This chapter discusses the role of media in the global phenomenon of national inquiries. It argues that a transformed, digital and globalized media landscape calls for a new approach to understanding the significance of commissions of inquiry. The chapter first surveys the networked nature of inquiry, from international truth commissions to inquiries addressing past injustice toward children. Informed by theories of listening, mediatization and journalism's norms, the chapter takes Australia's Royal Commission into Institutional Responses to Child Sexual Abuse (2013-17) as a case study to explore the impacts of a changing media environment on inquiries. The chapter argues that the open and boundless nature of contemporary media increases the responsibility of journalists and news organizations to challenge their everyday practices in reporting on these national conversations. A listening frame puts the onus on the journalist, as witness and communicator, to listen, amplify and respond to the experiences of the most marginalized of victims.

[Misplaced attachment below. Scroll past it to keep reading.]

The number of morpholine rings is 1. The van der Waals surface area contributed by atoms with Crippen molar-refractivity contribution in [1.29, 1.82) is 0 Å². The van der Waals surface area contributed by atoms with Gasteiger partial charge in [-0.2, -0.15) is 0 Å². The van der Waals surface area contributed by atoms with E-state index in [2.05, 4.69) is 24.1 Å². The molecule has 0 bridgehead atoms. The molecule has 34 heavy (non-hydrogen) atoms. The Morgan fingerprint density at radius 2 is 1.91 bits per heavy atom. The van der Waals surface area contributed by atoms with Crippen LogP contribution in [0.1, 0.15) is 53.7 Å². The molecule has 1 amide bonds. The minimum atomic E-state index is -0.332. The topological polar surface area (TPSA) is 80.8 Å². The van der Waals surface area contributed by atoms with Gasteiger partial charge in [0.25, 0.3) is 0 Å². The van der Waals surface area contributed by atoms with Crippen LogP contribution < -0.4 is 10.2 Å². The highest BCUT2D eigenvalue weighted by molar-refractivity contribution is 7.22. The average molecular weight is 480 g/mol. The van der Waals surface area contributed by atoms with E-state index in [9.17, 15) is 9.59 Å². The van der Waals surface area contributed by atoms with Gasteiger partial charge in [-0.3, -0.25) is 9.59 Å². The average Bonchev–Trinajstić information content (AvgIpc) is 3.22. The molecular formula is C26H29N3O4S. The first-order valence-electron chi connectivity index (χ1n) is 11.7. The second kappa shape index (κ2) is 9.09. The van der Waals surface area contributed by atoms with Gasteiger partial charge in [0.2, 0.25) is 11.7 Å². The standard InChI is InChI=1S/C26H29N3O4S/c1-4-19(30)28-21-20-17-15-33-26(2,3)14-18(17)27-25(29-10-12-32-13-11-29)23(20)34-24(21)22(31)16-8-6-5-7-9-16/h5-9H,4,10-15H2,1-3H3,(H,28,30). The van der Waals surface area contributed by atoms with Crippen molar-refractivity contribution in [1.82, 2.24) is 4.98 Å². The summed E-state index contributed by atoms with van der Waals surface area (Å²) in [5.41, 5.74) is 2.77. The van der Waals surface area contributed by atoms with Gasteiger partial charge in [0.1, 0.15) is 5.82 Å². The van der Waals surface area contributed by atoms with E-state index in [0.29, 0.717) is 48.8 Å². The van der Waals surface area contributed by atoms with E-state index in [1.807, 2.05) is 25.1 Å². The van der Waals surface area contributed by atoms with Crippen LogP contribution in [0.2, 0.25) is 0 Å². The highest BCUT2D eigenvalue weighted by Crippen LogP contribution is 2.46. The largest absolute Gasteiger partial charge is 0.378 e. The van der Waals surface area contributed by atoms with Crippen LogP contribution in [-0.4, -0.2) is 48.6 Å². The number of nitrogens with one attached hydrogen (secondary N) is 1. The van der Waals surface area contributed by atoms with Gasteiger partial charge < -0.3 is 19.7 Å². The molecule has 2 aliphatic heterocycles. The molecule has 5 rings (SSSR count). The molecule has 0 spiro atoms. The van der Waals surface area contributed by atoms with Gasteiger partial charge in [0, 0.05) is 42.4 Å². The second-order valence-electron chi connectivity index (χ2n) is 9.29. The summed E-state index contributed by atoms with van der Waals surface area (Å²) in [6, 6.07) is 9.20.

|Title of host publication||Handbook of Global Media Ethics|
|Editors||Stephen J.A. Ward|
|Number of pages||19|
|Publication status||Published - 2 Sept 2021|